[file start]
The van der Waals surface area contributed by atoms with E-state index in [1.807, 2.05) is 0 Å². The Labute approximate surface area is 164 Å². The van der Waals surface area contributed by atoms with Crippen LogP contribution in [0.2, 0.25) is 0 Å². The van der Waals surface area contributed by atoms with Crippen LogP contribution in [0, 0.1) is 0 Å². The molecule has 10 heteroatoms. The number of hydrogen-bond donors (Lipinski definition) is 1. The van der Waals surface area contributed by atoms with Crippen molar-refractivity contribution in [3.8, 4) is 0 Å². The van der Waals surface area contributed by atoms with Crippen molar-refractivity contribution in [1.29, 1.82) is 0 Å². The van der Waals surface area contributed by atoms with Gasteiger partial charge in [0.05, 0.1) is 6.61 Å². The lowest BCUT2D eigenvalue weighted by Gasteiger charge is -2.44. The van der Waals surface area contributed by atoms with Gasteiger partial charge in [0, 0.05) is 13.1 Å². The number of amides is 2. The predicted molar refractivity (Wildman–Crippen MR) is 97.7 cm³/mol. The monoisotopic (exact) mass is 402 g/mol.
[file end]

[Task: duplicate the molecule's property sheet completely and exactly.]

The van der Waals surface area contributed by atoms with E-state index in [1.807, 2.05) is 0 Å². The Labute approximate surface area is 164 Å². The van der Waals surface area contributed by atoms with Crippen LogP contribution in [0.2, 0.25) is 0 Å². The van der Waals surface area contributed by atoms with Crippen LogP contribution in [0, 0.1) is 0 Å². The molecule has 10 heteroatoms. The number of hydrogen-bond donors (Lipinski definition) is 1. The van der Waals surface area contributed by atoms with Crippen molar-refractivity contribution in [3.8, 4) is 0 Å². The van der Waals surface area contributed by atoms with Crippen molar-refractivity contribution in [1.29, 1.82) is 0 Å². The van der Waals surface area contributed by atoms with Gasteiger partial charge in [0.05, 0.1) is 6.61 Å². The lowest BCUT2D eigenvalue weighted by Gasteiger charge is -2.44. The van der Waals surface area contributed by atoms with Gasteiger partial charge in [0, 0.05) is 13.1 Å². The number of amides is 2. The predicted molar refractivity (Wildman–Crippen MR) is 97.7 cm³/mol. The monoisotopic (exact) mass is 402 g/mol.